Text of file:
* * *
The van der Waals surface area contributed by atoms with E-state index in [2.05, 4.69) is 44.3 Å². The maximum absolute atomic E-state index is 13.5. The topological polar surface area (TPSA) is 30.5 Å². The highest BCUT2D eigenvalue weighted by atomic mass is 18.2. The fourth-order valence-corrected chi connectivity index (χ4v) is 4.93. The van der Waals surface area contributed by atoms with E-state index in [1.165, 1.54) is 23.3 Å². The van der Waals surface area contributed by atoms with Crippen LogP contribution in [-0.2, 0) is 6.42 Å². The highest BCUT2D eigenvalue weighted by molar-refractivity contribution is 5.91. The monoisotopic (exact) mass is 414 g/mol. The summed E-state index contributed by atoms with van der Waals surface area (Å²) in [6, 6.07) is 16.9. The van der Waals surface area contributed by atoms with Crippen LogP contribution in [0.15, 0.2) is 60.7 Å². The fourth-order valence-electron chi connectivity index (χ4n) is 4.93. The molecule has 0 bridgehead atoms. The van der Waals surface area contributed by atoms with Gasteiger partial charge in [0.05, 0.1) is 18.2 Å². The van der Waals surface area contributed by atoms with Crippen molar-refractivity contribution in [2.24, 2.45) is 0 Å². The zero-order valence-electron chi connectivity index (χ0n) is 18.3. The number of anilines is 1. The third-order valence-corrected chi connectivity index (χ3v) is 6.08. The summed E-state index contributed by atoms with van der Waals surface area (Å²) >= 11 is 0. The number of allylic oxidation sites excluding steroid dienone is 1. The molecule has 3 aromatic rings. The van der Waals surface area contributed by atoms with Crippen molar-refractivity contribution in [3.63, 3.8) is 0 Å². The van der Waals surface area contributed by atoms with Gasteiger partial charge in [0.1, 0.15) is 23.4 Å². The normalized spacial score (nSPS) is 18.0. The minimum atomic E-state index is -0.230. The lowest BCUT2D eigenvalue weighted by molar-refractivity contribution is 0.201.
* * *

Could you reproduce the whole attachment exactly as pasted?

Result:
The van der Waals surface area contributed by atoms with E-state index in [2.05, 4.69) is 44.3 Å². The maximum absolute atomic E-state index is 13.5. The topological polar surface area (TPSA) is 30.5 Å². The highest BCUT2D eigenvalue weighted by atomic mass is 18.2. The fourth-order valence-corrected chi connectivity index (χ4v) is 4.93. The van der Waals surface area contributed by atoms with E-state index in [1.165, 1.54) is 23.3 Å². The van der Waals surface area contributed by atoms with Crippen LogP contribution in [-0.2, 0) is 6.42 Å². The highest BCUT2D eigenvalue weighted by molar-refractivity contribution is 5.91. The monoisotopic (exact) mass is 414 g/mol. The summed E-state index contributed by atoms with van der Waals surface area (Å²) in [6, 6.07) is 16.9. The van der Waals surface area contributed by atoms with Crippen LogP contribution in [0.15, 0.2) is 60.7 Å². The fourth-order valence-electron chi connectivity index (χ4n) is 4.93. The molecule has 0 bridgehead atoms. The van der Waals surface area contributed by atoms with Gasteiger partial charge in [0.05, 0.1) is 18.2 Å². The van der Waals surface area contributed by atoms with Crippen molar-refractivity contribution in [2.24, 2.45) is 0 Å². The zero-order valence-electron chi connectivity index (χ0n) is 18.3. The number of anilines is 1. The third-order valence-corrected chi connectivity index (χ3v) is 6.08. The summed E-state index contributed by atoms with van der Waals surface area (Å²) >= 11 is 0. The number of allylic oxidation sites excluding steroid dienone is 1. The molecule has 3 aromatic rings. The van der Waals surface area contributed by atoms with Crippen molar-refractivity contribution in [3.63, 3.8) is 0 Å². The van der Waals surface area contributed by atoms with Gasteiger partial charge in [0.1, 0.15) is 23.4 Å². The normalized spacial score (nSPS) is 18.0. The minimum atomic E-state index is -0.230. The lowest BCUT2D eigenvalue weighted by molar-refractivity contribution is 0.201.